Patrick Field , Sarah Daitch

Across mineral rich and developing regions of the world, substantial natural resource wealth rests with Indigenous and tribal communities. And yet, throughout the world, Indigenous Peoples have historically suffered disproportionately from negative impacts of extractive activities in their territories.

The global transparency movement has the potential to play a part in changing that past for the better by supporting Indigenous Peoples’ greater participation in resource decision-making on their territories and in their countries.

Melissa Deas

Farm to Institution New England (FINE) is a network organization that brings together non-profit, public, and private entities from six New England states. Drawing on interviews with FINE's staff, leadership team, funders, and partner institutions, CBI analyzed what valuable impact networks could have on cross-organization information sharing and collaborative work. Based on this research, CBI has identified a number of lessons that can be learned from FINE's early history and evolution to date.

Merrick Hoben

Working with communities and international oil companies (Chevron and Shell) in the Niger Delta using our Mutual Gains Approach has underscored for us the enormous value that such an approach can offer to improving relationships and results for both sets of stakeholders. There are few sectors as challenging as oil and gas, but – as is often the case – with challenges come enormous opportunities for learning and innovation.

Sara Cohen

This guide is intended for state environmental and natural resource agencies that are trying to use more collaborative engagement approaches. Written by CBI Fellow Sara Cohen and produced by the Program on Negotiation at Harvard Law School and the MIT-Harvard Public Disputes Program, it presents twelve New England environmental agency case studies where we believe good process design, effective facilitation, and strategic project management were at least in part responsible for the successes achieved.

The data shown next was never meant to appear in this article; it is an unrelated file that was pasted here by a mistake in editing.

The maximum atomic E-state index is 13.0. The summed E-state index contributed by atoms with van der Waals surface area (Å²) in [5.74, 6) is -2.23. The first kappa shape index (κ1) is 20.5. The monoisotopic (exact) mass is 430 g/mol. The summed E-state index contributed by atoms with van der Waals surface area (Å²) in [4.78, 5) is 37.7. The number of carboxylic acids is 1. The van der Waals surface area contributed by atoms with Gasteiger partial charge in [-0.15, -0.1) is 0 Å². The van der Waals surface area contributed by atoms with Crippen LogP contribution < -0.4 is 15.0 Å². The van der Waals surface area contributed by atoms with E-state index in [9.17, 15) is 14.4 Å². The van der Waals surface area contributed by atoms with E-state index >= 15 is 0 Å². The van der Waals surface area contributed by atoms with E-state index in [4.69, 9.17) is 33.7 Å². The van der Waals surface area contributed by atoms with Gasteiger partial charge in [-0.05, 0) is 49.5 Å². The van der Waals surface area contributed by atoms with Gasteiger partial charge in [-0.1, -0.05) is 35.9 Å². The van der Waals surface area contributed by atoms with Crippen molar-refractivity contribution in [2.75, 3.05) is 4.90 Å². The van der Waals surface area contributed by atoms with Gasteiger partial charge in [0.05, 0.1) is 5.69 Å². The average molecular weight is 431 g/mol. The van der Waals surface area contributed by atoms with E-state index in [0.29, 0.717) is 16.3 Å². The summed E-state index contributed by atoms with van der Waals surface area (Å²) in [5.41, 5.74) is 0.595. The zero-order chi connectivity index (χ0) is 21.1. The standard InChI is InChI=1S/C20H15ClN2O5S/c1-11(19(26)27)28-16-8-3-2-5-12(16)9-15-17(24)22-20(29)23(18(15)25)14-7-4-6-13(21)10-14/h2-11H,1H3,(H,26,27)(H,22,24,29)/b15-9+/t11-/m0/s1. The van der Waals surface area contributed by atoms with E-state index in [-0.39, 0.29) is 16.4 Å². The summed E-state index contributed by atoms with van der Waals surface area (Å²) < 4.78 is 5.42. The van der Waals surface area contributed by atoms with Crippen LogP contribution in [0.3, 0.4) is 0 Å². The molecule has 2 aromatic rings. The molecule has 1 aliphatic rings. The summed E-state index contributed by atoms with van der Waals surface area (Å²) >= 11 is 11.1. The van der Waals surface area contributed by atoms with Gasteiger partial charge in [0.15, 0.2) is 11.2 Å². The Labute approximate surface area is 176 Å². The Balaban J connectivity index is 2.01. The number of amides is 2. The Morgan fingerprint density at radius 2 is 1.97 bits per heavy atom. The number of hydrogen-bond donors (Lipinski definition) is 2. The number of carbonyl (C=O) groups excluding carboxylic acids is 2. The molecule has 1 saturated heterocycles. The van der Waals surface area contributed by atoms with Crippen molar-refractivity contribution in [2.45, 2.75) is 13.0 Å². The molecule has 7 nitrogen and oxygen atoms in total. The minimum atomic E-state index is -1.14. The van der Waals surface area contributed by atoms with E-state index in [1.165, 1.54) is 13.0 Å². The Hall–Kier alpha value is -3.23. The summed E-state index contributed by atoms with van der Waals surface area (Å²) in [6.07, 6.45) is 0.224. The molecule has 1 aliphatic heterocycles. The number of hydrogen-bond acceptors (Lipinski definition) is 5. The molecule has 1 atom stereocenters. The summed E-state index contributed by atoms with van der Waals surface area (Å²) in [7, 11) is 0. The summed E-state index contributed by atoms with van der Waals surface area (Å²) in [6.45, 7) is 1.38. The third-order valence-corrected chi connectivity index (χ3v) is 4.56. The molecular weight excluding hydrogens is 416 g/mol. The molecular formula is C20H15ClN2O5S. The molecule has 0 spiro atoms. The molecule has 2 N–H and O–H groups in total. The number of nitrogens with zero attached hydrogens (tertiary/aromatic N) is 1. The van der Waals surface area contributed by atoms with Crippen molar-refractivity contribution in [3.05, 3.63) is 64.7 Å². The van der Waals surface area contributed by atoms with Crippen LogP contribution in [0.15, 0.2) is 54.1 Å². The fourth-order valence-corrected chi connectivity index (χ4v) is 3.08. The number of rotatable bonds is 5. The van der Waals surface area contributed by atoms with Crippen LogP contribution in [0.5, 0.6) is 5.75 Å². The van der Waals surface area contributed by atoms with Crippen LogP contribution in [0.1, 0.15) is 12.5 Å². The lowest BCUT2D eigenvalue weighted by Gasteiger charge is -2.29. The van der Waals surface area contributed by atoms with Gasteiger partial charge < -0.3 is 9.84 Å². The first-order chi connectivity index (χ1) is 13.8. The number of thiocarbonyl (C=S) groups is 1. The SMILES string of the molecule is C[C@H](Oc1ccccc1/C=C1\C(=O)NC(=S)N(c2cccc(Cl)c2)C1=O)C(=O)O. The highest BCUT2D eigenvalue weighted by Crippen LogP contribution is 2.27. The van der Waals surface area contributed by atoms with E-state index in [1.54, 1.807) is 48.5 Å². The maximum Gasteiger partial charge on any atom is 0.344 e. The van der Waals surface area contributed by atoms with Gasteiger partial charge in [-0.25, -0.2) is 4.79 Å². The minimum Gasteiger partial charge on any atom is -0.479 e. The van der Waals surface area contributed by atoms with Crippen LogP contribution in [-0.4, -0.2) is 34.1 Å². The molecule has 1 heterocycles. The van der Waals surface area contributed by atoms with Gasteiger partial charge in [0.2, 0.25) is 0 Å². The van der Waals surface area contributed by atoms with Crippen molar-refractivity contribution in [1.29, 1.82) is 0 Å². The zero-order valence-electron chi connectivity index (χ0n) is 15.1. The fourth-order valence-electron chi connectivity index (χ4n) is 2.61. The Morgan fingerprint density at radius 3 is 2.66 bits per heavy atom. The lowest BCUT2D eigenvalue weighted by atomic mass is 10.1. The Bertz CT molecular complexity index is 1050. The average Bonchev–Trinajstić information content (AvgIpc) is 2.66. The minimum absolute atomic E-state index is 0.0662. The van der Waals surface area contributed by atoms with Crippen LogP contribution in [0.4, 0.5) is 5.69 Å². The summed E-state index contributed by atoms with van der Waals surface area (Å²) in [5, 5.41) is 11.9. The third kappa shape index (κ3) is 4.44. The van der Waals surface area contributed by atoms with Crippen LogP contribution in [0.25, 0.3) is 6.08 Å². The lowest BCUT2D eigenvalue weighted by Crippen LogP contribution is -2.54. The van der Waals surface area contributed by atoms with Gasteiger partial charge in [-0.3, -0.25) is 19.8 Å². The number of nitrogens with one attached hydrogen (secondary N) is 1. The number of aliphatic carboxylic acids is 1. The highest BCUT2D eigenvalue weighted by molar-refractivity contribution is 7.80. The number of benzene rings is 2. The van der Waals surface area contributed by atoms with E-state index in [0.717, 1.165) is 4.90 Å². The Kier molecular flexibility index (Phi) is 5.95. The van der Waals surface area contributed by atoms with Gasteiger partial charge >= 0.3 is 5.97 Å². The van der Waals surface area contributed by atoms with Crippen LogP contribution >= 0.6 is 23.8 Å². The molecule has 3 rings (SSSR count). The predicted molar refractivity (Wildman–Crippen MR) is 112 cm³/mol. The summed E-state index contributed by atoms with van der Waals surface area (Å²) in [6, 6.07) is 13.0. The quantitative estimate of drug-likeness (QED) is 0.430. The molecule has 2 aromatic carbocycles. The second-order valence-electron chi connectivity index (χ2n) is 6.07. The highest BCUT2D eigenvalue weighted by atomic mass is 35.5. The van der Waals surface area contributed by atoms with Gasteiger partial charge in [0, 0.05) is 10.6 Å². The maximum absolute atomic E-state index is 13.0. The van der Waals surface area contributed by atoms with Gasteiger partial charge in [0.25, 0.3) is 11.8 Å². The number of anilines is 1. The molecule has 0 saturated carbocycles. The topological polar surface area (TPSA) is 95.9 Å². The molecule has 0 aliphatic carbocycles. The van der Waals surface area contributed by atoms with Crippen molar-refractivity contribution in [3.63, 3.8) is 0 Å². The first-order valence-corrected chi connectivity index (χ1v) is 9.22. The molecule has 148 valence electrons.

Mike Gildesgame

The proposal to implement the land-based Wind Energy Siting Reform Act (WESRA) would seem to have complimented that trend; however the legislative process of WESRA highlighted competing values and interests and brought to light strong disagreements over key aspects of siting land-based wind turbines. This paper examines the intent, expectations and processes undertaken by the administrative and legislative actors promoting the bill, the role of non-governmental organizations in affecting the discussion, and considers whether a more coordinated planning and review process might have provided a more positive public experience and a better outcome for the bill.

Roopali Phadke, Brianna Besch, Ava Buchanan, Natalie Camplair

In partnership with Macalester College, this report analyzes the Massachusetts Wind Energy Symposium, which sought to encourage public deliberation about wind energy development. Participants provided guidance to decision makers about public perceptions of opportunities, impacts, and project design preferences. The symposium also explored how a deliberative process could build consensus and influence wind energy development practices.

Merrick Hoben, David Plumb , David Kovick, Justin Wright

This case study seeks to draw lessons from a large-scale and ongoing community engagement process involving Chevron Nigeria Ltd. (CNL) and hundreds of communities impacted by its onshore operations in the Niger Delta. In the wake of a violent inter-ethnic crisis in 2003, CNL — the third largest oil producer in Nigeria — dramatically reshaped its community engagement strategy, with CBI's help.

Lawrence Susskind , Gregg P. Macey

This report contains six case studies that point to the growing use of “alternative dispute resolution” approaches within environmental justice communities, and illustrates the varying results achieved through these means.

Todd Schenk

CBI reviewed over 40 conflict assessment reports from around the world on behalf of an organization hoping to advance public sector dispute resolution in Japan. Our study revealed a wide variety of approaches to conflict assessment.

Patrick Field , Peter S. Adler, Jeremy Kranowitz

In 2007 and 2008, The Keystone Center and the Consensus Building Institute conducted a series of interviews of current and past Members of Congress and their senior staff, to better understand how Congress accesses information on complex scientific and technological issues that may require legislation or regulation. This report is an assessment of the Congressional interviews and the resulting recommendations.